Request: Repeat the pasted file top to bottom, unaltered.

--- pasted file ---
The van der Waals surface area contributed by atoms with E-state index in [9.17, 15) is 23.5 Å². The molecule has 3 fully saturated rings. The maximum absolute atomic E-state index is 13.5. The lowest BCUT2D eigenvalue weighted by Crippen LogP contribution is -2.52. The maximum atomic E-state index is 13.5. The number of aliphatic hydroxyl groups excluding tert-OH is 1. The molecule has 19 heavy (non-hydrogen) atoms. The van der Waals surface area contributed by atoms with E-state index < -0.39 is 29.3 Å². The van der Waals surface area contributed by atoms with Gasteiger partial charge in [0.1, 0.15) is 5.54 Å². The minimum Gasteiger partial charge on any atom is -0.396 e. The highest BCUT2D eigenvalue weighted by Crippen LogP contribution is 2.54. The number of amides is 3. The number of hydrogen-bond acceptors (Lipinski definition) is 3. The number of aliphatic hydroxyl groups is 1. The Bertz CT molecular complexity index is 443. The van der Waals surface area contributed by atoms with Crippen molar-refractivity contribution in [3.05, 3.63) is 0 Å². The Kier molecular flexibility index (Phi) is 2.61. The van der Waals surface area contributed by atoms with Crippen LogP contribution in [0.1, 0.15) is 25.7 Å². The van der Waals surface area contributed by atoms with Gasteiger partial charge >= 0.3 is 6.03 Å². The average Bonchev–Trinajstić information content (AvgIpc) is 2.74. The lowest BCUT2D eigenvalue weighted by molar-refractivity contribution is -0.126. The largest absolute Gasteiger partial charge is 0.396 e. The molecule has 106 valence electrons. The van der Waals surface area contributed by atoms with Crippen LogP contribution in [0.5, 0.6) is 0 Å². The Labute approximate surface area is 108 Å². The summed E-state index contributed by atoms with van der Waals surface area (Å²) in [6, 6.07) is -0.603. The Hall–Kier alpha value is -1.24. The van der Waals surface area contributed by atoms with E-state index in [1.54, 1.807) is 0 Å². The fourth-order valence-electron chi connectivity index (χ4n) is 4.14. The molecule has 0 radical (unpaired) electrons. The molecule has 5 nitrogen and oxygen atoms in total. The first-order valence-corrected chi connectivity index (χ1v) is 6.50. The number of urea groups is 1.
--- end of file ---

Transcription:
The van der Waals surface area contributed by atoms with E-state index in [9.17, 15) is 23.5 Å². The molecule has 3 fully saturated rings. The maximum absolute atomic E-state index is 13.5. The lowest BCUT2D eigenvalue weighted by Crippen LogP contribution is -2.52. The maximum atomic E-state index is 13.5. The number of aliphatic hydroxyl groups excluding tert-OH is 1. The molecule has 19 heavy (non-hydrogen) atoms. The van der Waals surface area contributed by atoms with E-state index < -0.39 is 29.3 Å². The van der Waals surface area contributed by atoms with Gasteiger partial charge in [0.1, 0.15) is 5.54 Å². The minimum Gasteiger partial charge on any atom is -0.396 e. The highest BCUT2D eigenvalue weighted by Crippen LogP contribution is 2.54. The number of amides is 3. The number of hydrogen-bond acceptors (Lipinski definition) is 3. The number of aliphatic hydroxyl groups is 1. The Bertz CT molecular complexity index is 443. The van der Waals surface area contributed by atoms with Crippen molar-refractivity contribution in [3.05, 3.63) is 0 Å². The Kier molecular flexibility index (Phi) is 2.61. The van der Waals surface area contributed by atoms with Crippen LogP contribution in [0.1, 0.15) is 25.7 Å². The van der Waals surface area contributed by atoms with Gasteiger partial charge >= 0.3 is 6.03 Å². The average Bonchev–Trinajstić information content (AvgIpc) is 2.74. The lowest BCUT2D eigenvalue weighted by molar-refractivity contribution is -0.126. The largest absolute Gasteiger partial charge is 0.396 e. The molecule has 106 valence electrons. The van der Waals surface area contributed by atoms with Crippen LogP contribution in [0.5, 0.6) is 0 Å². The Labute approximate surface area is 108 Å². The summed E-state index contributed by atoms with van der Waals surface area (Å²) in [6, 6.07) is -0.603. The Hall–Kier alpha value is -1.24. The van der Waals surface area contributed by atoms with E-state index in [1.54, 1.807) is 0 Å². The fourth-order valence-electron chi connectivity index (χ4n) is 4.14. The molecule has 0 radical (unpaired) electrons. The molecule has 5 nitrogen and oxygen atoms in total. The first-order valence-corrected chi connectivity index (χ1v) is 6.50. The number of urea groups is 1.